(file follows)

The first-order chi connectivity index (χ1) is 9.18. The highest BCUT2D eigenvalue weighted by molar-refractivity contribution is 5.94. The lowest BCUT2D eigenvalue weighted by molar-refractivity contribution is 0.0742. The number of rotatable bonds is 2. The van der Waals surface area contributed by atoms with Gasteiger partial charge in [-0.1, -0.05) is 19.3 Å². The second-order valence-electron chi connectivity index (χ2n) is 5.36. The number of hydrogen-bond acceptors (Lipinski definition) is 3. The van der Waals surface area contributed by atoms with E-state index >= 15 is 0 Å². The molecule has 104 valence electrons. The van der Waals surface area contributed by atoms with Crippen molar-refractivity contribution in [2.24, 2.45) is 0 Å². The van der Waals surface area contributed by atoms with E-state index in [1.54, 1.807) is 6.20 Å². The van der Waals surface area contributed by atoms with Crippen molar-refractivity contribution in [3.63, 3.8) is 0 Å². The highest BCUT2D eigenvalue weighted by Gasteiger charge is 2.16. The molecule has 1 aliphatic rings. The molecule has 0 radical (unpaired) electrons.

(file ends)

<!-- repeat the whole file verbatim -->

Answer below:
The first-order chi connectivity index (χ1) is 9.18. The highest BCUT2D eigenvalue weighted by molar-refractivity contribution is 5.94. The lowest BCUT2D eigenvalue weighted by molar-refractivity contribution is 0.0742. The number of rotatable bonds is 2. The van der Waals surface area contributed by atoms with Gasteiger partial charge in [-0.1, -0.05) is 19.3 Å². The second-order valence-electron chi connectivity index (χ2n) is 5.36. The number of hydrogen-bond acceptors (Lipinski definition) is 3. The van der Waals surface area contributed by atoms with E-state index >= 15 is 0 Å². The molecule has 104 valence electrons. The van der Waals surface area contributed by atoms with Crippen molar-refractivity contribution in [2.24, 2.45) is 0 Å². The van der Waals surface area contributed by atoms with E-state index in [1.54, 1.807) is 6.20 Å². The van der Waals surface area contributed by atoms with Crippen molar-refractivity contribution in [3.63, 3.8) is 0 Å². The highest BCUT2D eigenvalue weighted by Gasteiger charge is 2.16. The molecule has 1 aliphatic rings. The molecule has 0 radical (unpaired) electrons.